It was around 7 pm on September 29, 2020, when Nancy Iskander and her three children approached the crosswalk. Using in-line skates, Iskander began crossing Triunfo Canyon Road at Saddle Mountain Drive. Her youngest son, Zachary, was next to her on her scooter; Mark, on a skateboard, and Jacob, who was also wearing inline skates, were also in the crosswalk.

“The mother did everything right,” Castro said. “Rebecca Grossman did everything wrong.”

Iskander previously testified that he heard engines revving and looked up to see a black pickup truck speeding toward the intersection. He moved out of the way and pulled Zachary to safety.

But she testified that a white Mercedes SUV was following the black vehicle closely. When she crossed the crosswalk, Iskander said, she heard an impact and her two oldest children were missing.

Jacob was found near the sidewalk about 50 feet from the crosswalk. He was taken to a hospital, where hours later he was pronounced dead. Mark’s body was found 254 feet away.

Grossman is accused of reaching 81 mph before braking slightly and hitting the brothers at 73 mph, according to the car’s data recorder and the distance Mark found from the crosswalk. But Buzbee called experts who testified that the data was unreliable and that Grossman was traveling 52 mph according to video captured seconds after the collision.

Even after the impact, Castro said, Grossman “continued driving as far as his car would allow him.”

The prosecutor rejected the defense theory that Erickson hit the brothers first, saying the frontal damage to Grossman’s vehicle was not “the result of a child landing on the hood.”

Castro reminded jurors that pathologist Matthew Miller, who performed the autopsy, testified that the children’s injuries were consistent with a single vehicle hitting them. Buzbee responded that Miller, in what he considered the strongest indication of reasonable doubt, acknowledged the “possibility” that they could have been hit by more than one car.

Buzbee focused on the flaws in the investigation and presented an image on the television monitor with a Los Angeles County sheriff’s badge and the words “buff hour.” He said investigators lost five of eight pieces of evidence from the crash scene and did not speak with Erickson. He said investigators ignored other cars in the surveillance video and focused on Grossman: “They had a totaled car and the blinders were on.”

“This is an accident,” Buzbee insisted, saying the medical examiner had called it such, and not a homicide.

Castro admitted there were shortcomings in the Los Angeles County Sheriff’s Department’s investigation: there was a lack of evidence and few photographs of the scene. But during the trial, a former California Highway Patrol officer turned accident expert was able to recreate the scene.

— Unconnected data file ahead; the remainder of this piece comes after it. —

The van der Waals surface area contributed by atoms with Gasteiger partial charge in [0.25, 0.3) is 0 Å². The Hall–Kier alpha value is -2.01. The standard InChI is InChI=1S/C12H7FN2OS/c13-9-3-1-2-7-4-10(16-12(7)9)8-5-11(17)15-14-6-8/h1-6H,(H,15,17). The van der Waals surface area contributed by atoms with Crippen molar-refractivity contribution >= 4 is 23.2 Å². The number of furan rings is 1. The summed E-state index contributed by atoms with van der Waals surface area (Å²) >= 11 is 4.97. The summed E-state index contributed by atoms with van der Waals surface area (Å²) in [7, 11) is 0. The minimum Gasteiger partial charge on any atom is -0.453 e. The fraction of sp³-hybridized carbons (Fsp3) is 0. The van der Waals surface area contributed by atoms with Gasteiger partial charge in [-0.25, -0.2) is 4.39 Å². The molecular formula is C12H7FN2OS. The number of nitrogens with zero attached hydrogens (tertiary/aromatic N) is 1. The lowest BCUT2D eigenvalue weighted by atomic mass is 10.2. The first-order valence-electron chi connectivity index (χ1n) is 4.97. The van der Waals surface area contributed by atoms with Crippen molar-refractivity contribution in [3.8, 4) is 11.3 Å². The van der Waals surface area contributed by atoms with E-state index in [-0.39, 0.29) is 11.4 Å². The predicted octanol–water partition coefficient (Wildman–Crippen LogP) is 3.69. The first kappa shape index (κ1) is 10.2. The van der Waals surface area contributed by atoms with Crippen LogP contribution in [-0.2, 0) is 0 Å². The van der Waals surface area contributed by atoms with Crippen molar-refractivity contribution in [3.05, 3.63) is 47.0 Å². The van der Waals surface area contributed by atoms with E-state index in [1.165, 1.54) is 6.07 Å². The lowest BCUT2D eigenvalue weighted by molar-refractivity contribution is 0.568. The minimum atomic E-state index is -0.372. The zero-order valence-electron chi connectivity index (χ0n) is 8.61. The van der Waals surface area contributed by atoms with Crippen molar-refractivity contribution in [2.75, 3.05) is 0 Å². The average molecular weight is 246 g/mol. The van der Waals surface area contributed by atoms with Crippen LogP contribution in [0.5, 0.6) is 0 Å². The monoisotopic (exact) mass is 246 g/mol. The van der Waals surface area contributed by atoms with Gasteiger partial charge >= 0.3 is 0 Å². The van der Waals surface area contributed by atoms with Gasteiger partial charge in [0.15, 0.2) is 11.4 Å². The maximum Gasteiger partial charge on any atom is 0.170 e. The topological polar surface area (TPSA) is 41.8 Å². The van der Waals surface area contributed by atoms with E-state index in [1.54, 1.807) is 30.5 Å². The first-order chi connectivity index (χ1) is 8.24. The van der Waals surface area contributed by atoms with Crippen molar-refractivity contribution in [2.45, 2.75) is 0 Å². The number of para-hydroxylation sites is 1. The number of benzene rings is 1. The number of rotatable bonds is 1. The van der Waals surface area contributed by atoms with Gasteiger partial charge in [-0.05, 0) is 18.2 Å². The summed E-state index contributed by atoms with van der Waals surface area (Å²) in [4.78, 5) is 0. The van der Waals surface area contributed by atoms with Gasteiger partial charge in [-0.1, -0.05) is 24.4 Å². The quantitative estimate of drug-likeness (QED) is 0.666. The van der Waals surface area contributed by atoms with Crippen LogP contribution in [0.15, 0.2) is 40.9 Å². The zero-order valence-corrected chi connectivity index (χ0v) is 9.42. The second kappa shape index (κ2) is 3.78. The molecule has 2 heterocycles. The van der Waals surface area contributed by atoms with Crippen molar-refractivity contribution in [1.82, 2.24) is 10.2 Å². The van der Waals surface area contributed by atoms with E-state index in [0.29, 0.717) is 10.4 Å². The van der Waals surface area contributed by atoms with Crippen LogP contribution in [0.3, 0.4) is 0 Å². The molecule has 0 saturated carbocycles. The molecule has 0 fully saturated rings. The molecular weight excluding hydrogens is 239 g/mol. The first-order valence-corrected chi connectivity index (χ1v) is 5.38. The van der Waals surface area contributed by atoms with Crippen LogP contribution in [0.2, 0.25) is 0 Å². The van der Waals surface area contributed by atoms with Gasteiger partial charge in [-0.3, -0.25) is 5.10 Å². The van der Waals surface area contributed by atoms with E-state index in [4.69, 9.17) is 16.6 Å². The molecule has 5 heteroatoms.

The deputy prosecutor also repudiated the testimony of Grossman’s daughter, Alexis, who told jurors Friday that she saw Erickson hiding behind a tree near where her mother was detained and then angrily stormed into her family’s Westlake home. Village. She said he smelled like alcohol and threatened to “ruin” her and her family if he told anyone she had seen him.

“Alexis is a victim of her mother’s manipulation,” Castro said, noting that an agent at the scene testified that he never saw Erickson and that no one there reported his presence.

Buzbee backed up the 19-year-old’s testimony, asking the jury: “Why did (Erickson) lie? Why did he make threats?

Castro emphasized eyewitness testimony in his closing argument. She reminded the jury that a witness, Susan Manners, testified that she saw Grossman’s vehicle hit Mark. Yasamin Eftekhari and Jake Sands, who were driving a car behind Grossman’s Mercedes, testified that they saw the white car hit Jacob. Eftekhari, Castro noted, testified that the black car never hit the children.

Shapiro on Thursday described the defense as energetic but potentially flawed.

“The defense argues that there is reasonable doubt about whether Grossman actually hit and killed the children,” he said. “The problem with that argument is that there were two witnesses who testified that Grossman’s car hit the children and that the location of the damage on Grossman’s car was in front of his car, which matches the vehicle that hit Grossman. children”.

But Lara Yeretsian, another Los Angeles defense attorney, said “putting another suspect to the sword can muddy the waters enough to get an acquittal or a hung jury.”

“Remember,” he said, “the prosecution has to establish causation beyond a reasonable doubt. If the evidence is not clear as to causality, then it is reasonable doubt.”

By Sam